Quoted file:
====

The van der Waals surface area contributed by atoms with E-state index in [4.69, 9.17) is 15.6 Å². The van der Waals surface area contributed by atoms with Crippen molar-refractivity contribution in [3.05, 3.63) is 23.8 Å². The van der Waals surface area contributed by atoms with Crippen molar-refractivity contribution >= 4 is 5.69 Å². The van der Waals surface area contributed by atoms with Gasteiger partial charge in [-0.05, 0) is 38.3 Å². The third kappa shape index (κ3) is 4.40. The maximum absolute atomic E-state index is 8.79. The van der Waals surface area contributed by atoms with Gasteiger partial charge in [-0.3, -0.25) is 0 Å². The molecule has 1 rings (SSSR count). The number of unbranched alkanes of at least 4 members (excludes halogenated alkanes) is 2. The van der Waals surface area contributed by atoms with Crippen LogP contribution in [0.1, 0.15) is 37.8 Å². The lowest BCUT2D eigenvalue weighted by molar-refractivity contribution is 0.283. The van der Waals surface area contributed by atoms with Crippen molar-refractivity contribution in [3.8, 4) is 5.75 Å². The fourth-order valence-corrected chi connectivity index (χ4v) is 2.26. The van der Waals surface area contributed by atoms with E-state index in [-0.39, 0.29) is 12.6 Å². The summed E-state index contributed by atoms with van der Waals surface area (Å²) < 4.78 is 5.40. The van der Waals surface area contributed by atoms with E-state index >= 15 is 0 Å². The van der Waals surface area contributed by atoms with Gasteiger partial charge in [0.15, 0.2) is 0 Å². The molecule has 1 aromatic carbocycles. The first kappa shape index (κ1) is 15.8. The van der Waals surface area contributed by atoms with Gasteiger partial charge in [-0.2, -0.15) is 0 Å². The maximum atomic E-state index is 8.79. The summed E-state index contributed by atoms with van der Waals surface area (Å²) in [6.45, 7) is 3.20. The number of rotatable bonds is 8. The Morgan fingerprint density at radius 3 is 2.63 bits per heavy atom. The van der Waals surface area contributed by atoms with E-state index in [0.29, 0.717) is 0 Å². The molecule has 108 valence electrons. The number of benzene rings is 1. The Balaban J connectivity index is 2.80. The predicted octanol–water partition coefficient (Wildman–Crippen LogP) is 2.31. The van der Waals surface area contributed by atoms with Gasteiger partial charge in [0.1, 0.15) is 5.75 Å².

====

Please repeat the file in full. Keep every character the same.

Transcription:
The van der Waals surface area contributed by atoms with E-state index in [4.69, 9.17) is 15.6 Å². The van der Waals surface area contributed by atoms with Crippen molar-refractivity contribution in [3.05, 3.63) is 23.8 Å². The van der Waals surface area contributed by atoms with Crippen molar-refractivity contribution >= 4 is 5.69 Å². The van der Waals surface area contributed by atoms with Gasteiger partial charge in [-0.05, 0) is 38.3 Å². The third kappa shape index (κ3) is 4.40. The maximum absolute atomic E-state index is 8.79. The van der Waals surface area contributed by atoms with Gasteiger partial charge in [-0.3, -0.25) is 0 Å². The molecule has 1 rings (SSSR count). The number of unbranched alkanes of at least 4 members (excludes halogenated alkanes) is 2. The van der Waals surface area contributed by atoms with Crippen LogP contribution in [0.1, 0.15) is 37.8 Å². The lowest BCUT2D eigenvalue weighted by molar-refractivity contribution is 0.283. The van der Waals surface area contributed by atoms with Crippen molar-refractivity contribution in [3.8, 4) is 5.75 Å². The fourth-order valence-corrected chi connectivity index (χ4v) is 2.26. The van der Waals surface area contributed by atoms with E-state index in [-0.39, 0.29) is 12.6 Å². The summed E-state index contributed by atoms with van der Waals surface area (Å²) < 4.78 is 5.40. The van der Waals surface area contributed by atoms with E-state index >= 15 is 0 Å². The van der Waals surface area contributed by atoms with Gasteiger partial charge in [0.15, 0.2) is 0 Å². The molecule has 1 aromatic carbocycles. The first kappa shape index (κ1) is 15.8. The van der Waals surface area contributed by atoms with Gasteiger partial charge in [-0.2, -0.15) is 0 Å². The maximum atomic E-state index is 8.79. The summed E-state index contributed by atoms with van der Waals surface area (Å²) in [6.45, 7) is 3.20. The number of rotatable bonds is 8. The Morgan fingerprint density at radius 3 is 2.63 bits per heavy atom. The van der Waals surface area contributed by atoms with E-state index in [0.29, 0.717) is 0 Å². The molecule has 108 valence electrons. The number of benzene rings is 1. The Balaban J connectivity index is 2.80. The predicted octanol–water partition coefficient (Wildman–Crippen LogP) is 2.31. The van der Waals surface area contributed by atoms with Gasteiger partial charge in [0.1, 0.15) is 5.75 Å².